Despite a propensity to ankle and knee injuries, I played basketball from the time I was 9 years old through my time at university (intramurals only). To say I remain a huge fan of the game is a bit of an understatement. I get so excited during this time of the year that my friend’s work productivity goes down at least 20% and my friend ‘may’ struggle to stay below the “gotcha” live game streaming threshold at work.
This time of year when the NCAA (university) basketball tournaments begin is coined March Madness in the U.S. The term dates back to the 1930s. March Madness has been described as an ailment where ‘the thump of basketballs, squeak of sneakers and the roar of the crowd’ are almost impossible to contain. My heart rate increases when I see the intensity the college players have for the game and how well it is played. So today I want to take a look at some great examples of how basketball data has changed over the years and what we can learn from that.
I wanted to start with a great article on how basketball statistics makes data analytics possible and insight accessible to more people. Unlike other articles with statistical models or technical terms and math, this article has some great data visualizations for more people that don’t like or care to understand math, machine learning and the like in great detail. The insights we learn from basketball data include shooting percentages for star players, where shots were taken, and fun facts like the number of miles a player runs in an average game or the number of passes for a particular team. I love when data is ‘democratized’ or made available to anyone, not just to coaches or scouts.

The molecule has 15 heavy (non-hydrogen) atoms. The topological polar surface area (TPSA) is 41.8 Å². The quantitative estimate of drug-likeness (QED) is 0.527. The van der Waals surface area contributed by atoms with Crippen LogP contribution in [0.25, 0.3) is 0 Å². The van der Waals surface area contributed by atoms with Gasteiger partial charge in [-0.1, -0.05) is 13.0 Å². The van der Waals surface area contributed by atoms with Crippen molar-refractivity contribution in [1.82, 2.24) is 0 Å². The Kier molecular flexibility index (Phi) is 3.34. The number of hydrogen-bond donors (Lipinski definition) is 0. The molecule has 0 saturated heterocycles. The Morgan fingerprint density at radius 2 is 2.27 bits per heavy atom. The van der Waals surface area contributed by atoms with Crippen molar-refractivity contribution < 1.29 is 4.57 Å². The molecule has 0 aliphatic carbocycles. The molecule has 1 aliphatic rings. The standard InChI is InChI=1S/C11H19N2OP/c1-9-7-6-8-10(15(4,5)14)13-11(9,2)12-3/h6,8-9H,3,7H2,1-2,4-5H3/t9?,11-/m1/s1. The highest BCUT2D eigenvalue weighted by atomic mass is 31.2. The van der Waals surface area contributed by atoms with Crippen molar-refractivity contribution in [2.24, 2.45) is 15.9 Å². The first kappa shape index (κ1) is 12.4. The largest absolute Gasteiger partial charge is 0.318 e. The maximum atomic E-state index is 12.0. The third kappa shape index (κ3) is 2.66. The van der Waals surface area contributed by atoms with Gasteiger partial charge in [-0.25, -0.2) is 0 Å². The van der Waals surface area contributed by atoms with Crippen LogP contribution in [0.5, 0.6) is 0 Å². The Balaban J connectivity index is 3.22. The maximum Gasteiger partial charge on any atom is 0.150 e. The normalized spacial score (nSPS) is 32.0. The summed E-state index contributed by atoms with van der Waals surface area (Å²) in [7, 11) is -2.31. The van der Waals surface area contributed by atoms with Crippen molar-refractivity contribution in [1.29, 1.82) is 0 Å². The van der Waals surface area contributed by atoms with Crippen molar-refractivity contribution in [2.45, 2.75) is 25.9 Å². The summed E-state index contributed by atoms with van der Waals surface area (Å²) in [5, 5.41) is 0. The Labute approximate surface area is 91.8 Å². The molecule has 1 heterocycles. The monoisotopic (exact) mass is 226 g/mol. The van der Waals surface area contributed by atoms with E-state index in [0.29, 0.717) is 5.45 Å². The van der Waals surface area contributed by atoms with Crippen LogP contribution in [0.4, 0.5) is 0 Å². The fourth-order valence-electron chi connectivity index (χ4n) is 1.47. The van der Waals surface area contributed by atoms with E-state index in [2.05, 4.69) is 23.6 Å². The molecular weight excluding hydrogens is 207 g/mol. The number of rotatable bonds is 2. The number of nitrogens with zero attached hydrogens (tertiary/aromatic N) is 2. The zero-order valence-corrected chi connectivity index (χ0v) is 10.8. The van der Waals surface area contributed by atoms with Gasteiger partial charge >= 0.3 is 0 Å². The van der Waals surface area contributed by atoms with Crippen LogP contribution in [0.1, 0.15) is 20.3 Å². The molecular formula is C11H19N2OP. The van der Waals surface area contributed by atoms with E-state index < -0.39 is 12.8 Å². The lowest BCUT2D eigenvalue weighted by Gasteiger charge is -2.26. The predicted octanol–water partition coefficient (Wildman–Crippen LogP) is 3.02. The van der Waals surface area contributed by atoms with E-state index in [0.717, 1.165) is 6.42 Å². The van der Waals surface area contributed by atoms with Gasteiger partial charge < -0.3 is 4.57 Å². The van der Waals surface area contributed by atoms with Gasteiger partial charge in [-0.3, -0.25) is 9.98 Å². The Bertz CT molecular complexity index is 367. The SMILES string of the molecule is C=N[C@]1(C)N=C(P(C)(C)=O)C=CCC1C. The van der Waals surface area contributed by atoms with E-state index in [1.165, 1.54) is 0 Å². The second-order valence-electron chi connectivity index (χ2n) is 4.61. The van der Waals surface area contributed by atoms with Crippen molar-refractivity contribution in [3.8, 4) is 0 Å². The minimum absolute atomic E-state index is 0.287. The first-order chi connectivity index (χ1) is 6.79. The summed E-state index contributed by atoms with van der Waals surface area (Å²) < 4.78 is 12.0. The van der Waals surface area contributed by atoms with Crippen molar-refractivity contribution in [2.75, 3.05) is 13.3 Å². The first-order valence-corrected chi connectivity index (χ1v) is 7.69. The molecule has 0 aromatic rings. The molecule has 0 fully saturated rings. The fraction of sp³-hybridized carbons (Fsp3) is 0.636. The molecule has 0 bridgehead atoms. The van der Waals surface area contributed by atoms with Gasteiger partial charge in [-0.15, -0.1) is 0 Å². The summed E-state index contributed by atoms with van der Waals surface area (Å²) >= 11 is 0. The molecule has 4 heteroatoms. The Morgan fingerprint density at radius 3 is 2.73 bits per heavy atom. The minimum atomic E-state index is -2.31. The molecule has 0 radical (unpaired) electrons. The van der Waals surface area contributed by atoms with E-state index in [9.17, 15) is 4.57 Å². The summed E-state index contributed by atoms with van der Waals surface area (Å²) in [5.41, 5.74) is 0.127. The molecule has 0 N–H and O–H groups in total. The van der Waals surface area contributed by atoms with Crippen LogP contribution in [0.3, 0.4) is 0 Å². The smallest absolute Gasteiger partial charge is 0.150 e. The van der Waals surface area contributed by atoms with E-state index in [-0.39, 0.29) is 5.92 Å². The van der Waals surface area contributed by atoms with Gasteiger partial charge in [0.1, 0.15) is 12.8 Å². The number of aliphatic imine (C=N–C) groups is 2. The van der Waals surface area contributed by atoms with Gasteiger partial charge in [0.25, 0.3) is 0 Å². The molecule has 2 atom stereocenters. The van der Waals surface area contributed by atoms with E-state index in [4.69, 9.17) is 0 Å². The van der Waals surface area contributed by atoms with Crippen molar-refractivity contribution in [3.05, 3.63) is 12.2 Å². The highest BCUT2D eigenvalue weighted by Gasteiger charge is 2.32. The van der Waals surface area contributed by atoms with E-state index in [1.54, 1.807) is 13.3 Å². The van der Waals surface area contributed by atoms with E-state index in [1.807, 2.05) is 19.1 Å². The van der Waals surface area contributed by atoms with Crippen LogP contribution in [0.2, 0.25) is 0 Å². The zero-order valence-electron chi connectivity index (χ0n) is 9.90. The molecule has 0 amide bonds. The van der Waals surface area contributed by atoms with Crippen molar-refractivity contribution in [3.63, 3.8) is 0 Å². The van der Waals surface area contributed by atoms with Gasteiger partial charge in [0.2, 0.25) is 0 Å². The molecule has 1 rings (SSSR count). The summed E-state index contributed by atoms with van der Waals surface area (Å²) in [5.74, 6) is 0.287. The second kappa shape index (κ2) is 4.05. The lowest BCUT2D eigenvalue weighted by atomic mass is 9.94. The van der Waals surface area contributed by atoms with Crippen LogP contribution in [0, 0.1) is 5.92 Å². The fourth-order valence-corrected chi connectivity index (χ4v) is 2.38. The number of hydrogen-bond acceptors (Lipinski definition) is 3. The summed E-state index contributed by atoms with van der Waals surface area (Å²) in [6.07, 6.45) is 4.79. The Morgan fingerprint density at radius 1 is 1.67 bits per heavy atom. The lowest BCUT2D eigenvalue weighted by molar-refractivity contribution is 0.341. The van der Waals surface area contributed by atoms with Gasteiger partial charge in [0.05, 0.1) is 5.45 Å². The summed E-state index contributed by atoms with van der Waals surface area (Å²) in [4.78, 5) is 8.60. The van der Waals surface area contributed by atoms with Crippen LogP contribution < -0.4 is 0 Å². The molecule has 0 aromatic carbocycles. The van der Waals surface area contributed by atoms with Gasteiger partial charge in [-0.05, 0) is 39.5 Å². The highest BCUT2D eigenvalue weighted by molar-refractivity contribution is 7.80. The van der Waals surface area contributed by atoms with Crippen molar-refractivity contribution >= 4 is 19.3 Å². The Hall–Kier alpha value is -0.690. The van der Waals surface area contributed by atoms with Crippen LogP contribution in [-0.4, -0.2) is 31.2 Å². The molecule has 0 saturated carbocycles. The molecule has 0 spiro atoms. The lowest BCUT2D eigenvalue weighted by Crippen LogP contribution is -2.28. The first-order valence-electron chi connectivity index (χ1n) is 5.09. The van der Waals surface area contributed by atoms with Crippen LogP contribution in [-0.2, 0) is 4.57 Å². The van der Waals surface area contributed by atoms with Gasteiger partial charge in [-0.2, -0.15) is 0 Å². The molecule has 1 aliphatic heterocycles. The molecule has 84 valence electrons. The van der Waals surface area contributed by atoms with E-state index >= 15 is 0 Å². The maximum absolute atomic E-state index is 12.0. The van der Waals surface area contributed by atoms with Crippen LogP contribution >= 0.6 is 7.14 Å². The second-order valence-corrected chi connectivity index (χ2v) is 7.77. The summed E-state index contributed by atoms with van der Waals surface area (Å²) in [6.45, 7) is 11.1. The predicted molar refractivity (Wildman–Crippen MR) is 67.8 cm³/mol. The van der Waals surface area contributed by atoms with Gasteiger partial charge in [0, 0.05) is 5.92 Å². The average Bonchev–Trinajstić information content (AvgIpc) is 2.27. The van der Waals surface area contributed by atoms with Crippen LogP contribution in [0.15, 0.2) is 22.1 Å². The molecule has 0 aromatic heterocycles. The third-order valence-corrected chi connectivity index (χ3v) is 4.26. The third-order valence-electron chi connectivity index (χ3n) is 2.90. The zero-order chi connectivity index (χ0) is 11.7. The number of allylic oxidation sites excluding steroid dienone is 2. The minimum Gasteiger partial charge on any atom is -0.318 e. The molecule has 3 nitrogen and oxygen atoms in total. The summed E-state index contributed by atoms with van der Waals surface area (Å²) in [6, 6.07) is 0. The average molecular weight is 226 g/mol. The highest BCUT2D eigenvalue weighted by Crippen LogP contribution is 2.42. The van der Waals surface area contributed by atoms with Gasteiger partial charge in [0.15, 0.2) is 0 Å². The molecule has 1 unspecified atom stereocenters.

In addition to great college basketball insights, the National Basketball Association (aka – the pros) recently released what us data geeks would consider a big data set since it includes information dating back to the first NBA season in 1946. Stats.nba.com allows mostly fans to look at basketball data with any level of depth and breadth. This is a great start in opening up the data but for developers and computer programmers to maximize the data, we’d prefer it in machine readable format rather than its current web format.
One of the more exciting aspects of open basketball data is how teams are using the information to improve their performance. Before there was data analysis, players and teams were judged with gut-instinct impressions from watching a game. According to an Atlantic article, the Houston Rockets decided not to shoot long-range two-point jump shots after looking at their data. The Rockets made it to the final playoff game against the Warriors despite having lots of player injuries during the season. Their success might not have only been attributed to how they decide which shots to take, but it’s an interesting start to how teams might incorporate data into their strategy.
I get excited when data turns into insight and then actions, especially if that means I get to hear more net swishing during March Madness.